sexta-feira, novembro 07, 2014

The De-romanticization of Tudor England: "Lamentation" by C.J. Sansom

Lamentation - C.J. Sansom
Are we born with the innate gift of writing stories? I’m not sure. What I’m pretty sure is that it takes more than being born with a knack for words to write something worth reading. There’s no point for a writer to complain to the gods that she or he does not have the writing skills of Shakespeare, or Dickens, or Heinlein: what a writer needs to do is to the best he/she can with whatever gifts the writer may have, constantly striving with all one’s soul to enhance the mastery of the craft. That very well may be how all those great writers whose natural endowments we all envy had had to achieve their greatness. Probably by constant study, practice, and sweaty hard work. Shakespeare’s first plays may have been better than anyone else’s first plays, but even he didn’t turn out Lear and Othello during his apprentice years.

Mastery of craft is a matter of process, not of a single blinding moment of attainment. The writer goes on working toward it all his life. I’ve always maintained that if one goes about things the right way, one gets better and better all the time, and that means one may get very good indeed. This goes for all spheres of life, being it writing, programming, cooking, inline-skating, scuba-diving, project management, whatever. Heinlein once wrote (in “Time Enough for Love”):

“A human being should be able to change a diaper, plan an invasion, butcher a hog, conn a ship, design a building, write a sonnet, balance accounts, build a wall, set a bone, comfort the dying, take orders, give orders, cooperate, act alone, solve equations, analyze a new problem, pitch manure, programme a computer, cook a tasty meal, fight efficiently, die gallantly. Specialization is for insects.” (I’ve done most of the things on the list. Unfortunately there was much more manure than sonnets involved…).

I’m not sure about this. This is one of Heinlein’s aphorisms with which I’ve always had the most trouble with. My specialization is in engineering and in later years, management. I used to fit solutions to systems. Other things I’ve done: repair and ride a mountain bicycle, build and fly a rockets, build and race model radio control and slot cars, scuba-diving, inline-skating, kick serious ass in computer-based real time strategy games, create art in a small handful of media, programming, read music, chewing gum, dragging my feet, and twiddle my thumbs. Like any other human being I am capable of carrying out a great number of things, but I specialize in the one thing in which I am outstanding: engineering.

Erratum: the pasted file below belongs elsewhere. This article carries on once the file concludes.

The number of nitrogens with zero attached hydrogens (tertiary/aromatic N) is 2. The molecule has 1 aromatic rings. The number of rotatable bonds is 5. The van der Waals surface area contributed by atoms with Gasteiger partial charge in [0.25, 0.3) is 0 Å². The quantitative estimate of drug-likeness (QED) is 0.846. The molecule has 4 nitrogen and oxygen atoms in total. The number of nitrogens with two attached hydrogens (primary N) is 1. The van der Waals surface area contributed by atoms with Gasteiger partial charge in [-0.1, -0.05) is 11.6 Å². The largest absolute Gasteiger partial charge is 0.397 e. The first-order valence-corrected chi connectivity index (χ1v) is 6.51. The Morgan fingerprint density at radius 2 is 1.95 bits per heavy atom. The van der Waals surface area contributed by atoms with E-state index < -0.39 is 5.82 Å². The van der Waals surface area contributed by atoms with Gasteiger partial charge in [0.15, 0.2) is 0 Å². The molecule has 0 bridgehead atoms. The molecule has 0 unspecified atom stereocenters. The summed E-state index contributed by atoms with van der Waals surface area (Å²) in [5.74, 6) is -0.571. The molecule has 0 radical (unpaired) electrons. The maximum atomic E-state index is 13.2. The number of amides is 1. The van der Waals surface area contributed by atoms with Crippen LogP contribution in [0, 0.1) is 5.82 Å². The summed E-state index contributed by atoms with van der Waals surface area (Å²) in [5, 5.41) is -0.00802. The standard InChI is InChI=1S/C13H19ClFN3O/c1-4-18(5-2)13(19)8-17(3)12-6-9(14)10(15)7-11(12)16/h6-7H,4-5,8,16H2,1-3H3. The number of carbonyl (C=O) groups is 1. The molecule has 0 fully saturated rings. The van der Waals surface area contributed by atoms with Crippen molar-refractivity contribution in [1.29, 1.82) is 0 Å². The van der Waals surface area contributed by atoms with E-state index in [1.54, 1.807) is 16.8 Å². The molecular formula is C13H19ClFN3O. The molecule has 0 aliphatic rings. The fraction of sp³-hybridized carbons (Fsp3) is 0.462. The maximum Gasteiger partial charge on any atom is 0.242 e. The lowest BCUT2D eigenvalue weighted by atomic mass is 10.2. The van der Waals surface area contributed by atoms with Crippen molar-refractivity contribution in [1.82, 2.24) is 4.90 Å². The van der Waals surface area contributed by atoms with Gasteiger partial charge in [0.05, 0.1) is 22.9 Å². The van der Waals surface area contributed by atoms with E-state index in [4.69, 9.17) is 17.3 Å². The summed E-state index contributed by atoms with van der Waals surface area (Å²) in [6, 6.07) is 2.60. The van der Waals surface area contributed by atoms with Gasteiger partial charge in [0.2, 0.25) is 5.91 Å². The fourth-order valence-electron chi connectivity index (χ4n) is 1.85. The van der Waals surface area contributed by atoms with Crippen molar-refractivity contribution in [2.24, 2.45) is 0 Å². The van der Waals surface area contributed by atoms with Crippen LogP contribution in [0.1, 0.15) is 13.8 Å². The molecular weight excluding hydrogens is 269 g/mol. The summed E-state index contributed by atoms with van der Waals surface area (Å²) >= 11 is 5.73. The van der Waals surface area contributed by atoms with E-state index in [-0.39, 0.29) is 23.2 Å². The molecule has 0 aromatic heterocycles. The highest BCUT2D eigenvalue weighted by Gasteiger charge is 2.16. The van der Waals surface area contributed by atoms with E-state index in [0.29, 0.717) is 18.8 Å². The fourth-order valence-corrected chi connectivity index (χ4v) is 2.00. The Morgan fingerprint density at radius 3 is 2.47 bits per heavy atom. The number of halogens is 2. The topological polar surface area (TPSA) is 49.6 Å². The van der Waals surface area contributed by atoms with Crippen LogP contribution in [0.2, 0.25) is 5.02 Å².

I’m not talking about real proficiency in the functions I’ve listed above. I’ve just stated that I can do these things. To make a difference, I need to stick to the one thing I'm good at to be most effective, and that is engineering. There are also things I am very lousy at: fiction writing, lawn maintenance, handyman at home (eg, picture hanging, woodworking, plumbing, etc). If I need some of these operations performed in and around my house I am likely to call in an expert (my wife). Why do I need to expand my skill set to include specialties I have already shown a lack of talent for? Let me do what I do best, dabble in what I like but lack talent for, and completely ignore that which I suck at (the abovementioned woodworking, plumbing, handyman at home, etc).

I’ve always interpreted Heinlein’s quote as meaning something more along the lines of experience rather than actually performing or mastering all of those tasks, ie, life is meant to be experienced, to be lived in every possible way. Humans should go out and try everything they can in order to feel the joy of living (I’ve taken up mountain bicycle riding, which I hadn’t done in a long time).

Of course, writing is a different thing altogether. There’s much more to writing than mastery of technique. Technique is merely a means to an end, and in this case the end is to convey understanding in the guise of entertainment. The storytelling art evolved as a way of interpreting the world, ie, as a way of creating order out of chaos. To perform the task effectively, the fiction writer must peer into the heart of chaos. This is where C.J. Sansom’s latest book shines.

The plot is deeply satisfying. I didn’t expect the final twist and revelation of who was behind the intrigue against Catherine Parr. All the characters are superb as always. Sansom mix of fact and fiction is quite entrancing. On top of that there is a real feel for 16th century London and Tudor society that allowed me to be “there”. Despite its almost 700 pages, I read it almost in one gulp. What makes this 6th installment so good? It’s not the prose. Sansom’s prose is very workmanlike, but there is something in the setting and the characters that made this one hell of a read. Maybe it’s the de-romanticization of Tudor England?

This is the mark of a wonderful writer, ie, the fact that it’s difficult to pin-point what makes a writer great. As soon as his Shardlake’s books come out, I just grab one, turn off the light, and embark on the journey…Sansom’s books were one my most heartfelt “discoveries” (P.D. James was the culprit).  The finding of a new writer that one wants to keep on reading because its imaginative engagement with the world, in this case ancient, was an happening for me.  This kind of experience does not happen often, I can tell you.

The Shardlake books retain a marvelously fresh and invigorating quality: They epitomize the hope that Christian faith and charity (at least in individual cases), might yet redeem our inveterate viciousness, and this not due to technique alone. There’s something else at play here…

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